Free Speech Movement
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"There is a time when the operation of the machine becomes so odious, makes you so sick at heart, that you can't take part, you can't even tacitly take part," said Mario Savio on December 2nd, 1964. 
Thirty-four years later, thanks to a $3.5 million gift from Stephen M. Silberstein, the University of California Berkeley Library and the Bancroft Library began an ambitious program to document the role of Mario Savio and other participants in the Free Speech Movement - a legacy  that can still be traced in political activism and educational reform throughout the country.

As Silberstein noted during ceremonies announcing his gift in April 1998, "We owe no small debt to Mario Savio and the individuals who made up the Free Speech Movement. Despite great personal and family sacrifice, they spoke up for the ideals upon which our society is based, and in which we all believe: a more just world, civil rights, and the removal of limitations on the free discussion and advocacy of ideas. " Silberstein, who worked in the University Library for ten years before leaving to co-found Innovative Interfaces, feels strongly that his support of "one of the world's truly great libraries, is something...Mario would appreciate."  Silberstein's gift funded three distinct entities at the University of California Berkeley:

1. The Mario Savio/Free Speech Movement Endowment which supplements state appropriations for the University Library's collection budget in the Humanities.
2.  The Free Speech Movement Cafe, located in Moffitt Undergraduate Library, provides a public space for open discourse and displays about social and political issues.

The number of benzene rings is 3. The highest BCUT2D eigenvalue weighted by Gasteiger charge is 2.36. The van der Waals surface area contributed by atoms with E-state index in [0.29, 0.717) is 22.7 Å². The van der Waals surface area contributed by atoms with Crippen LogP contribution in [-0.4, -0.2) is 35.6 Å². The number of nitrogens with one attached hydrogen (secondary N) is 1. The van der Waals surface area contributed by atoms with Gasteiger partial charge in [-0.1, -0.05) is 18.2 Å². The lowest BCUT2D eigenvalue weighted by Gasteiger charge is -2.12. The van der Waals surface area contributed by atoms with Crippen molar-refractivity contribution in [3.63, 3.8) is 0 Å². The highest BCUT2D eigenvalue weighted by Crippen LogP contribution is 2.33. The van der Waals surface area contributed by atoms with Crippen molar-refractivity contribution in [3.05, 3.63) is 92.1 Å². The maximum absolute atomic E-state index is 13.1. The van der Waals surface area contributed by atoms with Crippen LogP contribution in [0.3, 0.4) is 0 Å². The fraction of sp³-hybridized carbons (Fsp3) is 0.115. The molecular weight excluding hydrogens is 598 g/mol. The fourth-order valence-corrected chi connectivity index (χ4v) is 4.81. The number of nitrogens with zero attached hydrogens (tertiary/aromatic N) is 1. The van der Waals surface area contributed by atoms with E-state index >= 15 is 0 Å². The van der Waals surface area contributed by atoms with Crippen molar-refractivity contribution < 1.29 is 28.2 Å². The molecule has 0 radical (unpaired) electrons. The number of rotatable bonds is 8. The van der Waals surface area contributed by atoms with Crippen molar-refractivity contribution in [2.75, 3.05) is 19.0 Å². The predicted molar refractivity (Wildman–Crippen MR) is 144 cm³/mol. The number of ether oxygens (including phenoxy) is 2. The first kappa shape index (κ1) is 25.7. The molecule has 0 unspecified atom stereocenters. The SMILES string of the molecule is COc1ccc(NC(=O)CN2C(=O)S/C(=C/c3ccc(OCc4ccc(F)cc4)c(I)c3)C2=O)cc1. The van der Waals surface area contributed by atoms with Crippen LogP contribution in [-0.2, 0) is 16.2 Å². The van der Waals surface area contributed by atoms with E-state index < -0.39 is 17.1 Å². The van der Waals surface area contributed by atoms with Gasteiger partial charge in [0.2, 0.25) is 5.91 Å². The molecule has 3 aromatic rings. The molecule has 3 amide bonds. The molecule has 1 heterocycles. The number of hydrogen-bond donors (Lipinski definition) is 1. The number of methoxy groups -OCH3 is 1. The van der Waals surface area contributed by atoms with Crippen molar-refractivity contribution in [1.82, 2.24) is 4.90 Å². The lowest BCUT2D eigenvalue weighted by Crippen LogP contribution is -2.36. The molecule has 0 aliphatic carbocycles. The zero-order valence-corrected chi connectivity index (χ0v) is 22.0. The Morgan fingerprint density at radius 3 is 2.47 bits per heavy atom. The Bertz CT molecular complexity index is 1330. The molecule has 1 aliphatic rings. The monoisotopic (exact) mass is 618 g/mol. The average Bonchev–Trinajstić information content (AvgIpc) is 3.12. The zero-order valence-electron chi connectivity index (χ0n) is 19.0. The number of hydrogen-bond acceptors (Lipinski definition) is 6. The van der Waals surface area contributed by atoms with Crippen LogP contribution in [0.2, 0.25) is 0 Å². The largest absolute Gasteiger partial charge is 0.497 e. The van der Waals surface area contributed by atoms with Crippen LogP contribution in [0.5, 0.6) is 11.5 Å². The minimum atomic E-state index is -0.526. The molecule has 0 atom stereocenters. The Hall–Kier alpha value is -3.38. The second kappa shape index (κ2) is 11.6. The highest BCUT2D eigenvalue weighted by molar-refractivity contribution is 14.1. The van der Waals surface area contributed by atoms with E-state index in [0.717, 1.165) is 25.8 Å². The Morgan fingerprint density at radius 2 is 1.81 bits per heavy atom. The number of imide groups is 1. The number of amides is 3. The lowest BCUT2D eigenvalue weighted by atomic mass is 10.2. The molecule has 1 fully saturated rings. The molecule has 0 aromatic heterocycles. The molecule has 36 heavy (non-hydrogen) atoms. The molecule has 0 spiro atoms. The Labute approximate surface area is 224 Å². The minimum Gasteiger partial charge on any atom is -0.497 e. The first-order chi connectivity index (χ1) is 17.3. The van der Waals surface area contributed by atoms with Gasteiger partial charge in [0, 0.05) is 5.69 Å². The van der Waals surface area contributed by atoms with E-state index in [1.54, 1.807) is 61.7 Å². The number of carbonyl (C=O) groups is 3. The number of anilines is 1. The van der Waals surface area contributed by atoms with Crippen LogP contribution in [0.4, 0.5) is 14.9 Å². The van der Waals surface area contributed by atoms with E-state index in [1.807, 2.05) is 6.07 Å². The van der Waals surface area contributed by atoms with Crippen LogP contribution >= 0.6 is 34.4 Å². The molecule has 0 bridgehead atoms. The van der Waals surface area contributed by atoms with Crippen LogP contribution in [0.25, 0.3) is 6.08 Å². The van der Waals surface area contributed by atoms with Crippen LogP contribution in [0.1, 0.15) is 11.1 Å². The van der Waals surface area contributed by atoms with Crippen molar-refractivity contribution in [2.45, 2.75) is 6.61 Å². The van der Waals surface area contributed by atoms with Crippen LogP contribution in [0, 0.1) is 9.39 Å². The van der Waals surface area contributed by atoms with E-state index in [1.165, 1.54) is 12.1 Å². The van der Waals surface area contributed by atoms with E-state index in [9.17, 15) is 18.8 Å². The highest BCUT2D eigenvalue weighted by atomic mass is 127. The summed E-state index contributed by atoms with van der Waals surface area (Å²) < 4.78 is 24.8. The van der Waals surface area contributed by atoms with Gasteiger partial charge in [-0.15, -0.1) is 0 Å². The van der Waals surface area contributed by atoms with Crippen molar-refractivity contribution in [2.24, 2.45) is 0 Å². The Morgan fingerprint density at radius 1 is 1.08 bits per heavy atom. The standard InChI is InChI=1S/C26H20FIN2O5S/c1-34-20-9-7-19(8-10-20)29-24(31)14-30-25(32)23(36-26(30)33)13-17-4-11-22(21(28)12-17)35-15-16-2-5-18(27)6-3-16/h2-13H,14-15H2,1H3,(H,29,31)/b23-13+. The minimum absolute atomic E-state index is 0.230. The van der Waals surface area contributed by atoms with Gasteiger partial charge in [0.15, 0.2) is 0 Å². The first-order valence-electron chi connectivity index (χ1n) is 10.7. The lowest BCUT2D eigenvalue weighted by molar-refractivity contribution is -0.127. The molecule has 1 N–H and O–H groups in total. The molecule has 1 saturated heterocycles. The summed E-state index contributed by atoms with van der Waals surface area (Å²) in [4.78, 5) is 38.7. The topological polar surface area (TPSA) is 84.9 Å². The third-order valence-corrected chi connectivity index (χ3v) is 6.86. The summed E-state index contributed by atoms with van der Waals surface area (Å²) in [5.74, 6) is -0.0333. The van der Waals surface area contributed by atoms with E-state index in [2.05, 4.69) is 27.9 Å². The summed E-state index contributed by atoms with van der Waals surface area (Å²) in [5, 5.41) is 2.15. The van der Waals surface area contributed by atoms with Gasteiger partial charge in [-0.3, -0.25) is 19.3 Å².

3.  The Free Speech Movement Digital Archive and Oral History Project at the Bancroft Library.
During the three year project 1998-2001, the archive actively sought collaborative relationships with institutions and organizations which collect in the fields of free speech, student and social protest, and higher education. When possible, links were made to web sites, finding aids and/or digital collections which expand on the Bancroft collections. Of particular interest were collections relating to the Civil Rights Movement in Mississippi and in California during the Summer of 1964, to reform movements in higher education, and to 1960s student protests at colleges and universities throughout the United States

The Free Speech Movement Archives (FSM-A), partners in the Bancroft's Digital Project, was established by Free Speech Movement veterans, including Lynne Hollander, Mario Savio's widow, and Michael Rossman,  long time keeper of the memory, spirit and artifacts of the movement. The FSM-A generously shared material from their own collection and Michael Rossman and Susan Druding, representatives from the FSM-A met regularly with Bancroft project staff over the course of the project to choose materials for digitizing and to advise on the oral history interviews conducted by Lisa Rubens of the Bancroft's Regional Oral History Office (ROHO). Rubens' interviews focus on FSM participants, leaders, witnesses and subject areas that have not been covered in depth before: the participation of women and minority students, faculty-student relationships, legal counsel, and the press. 
 

 

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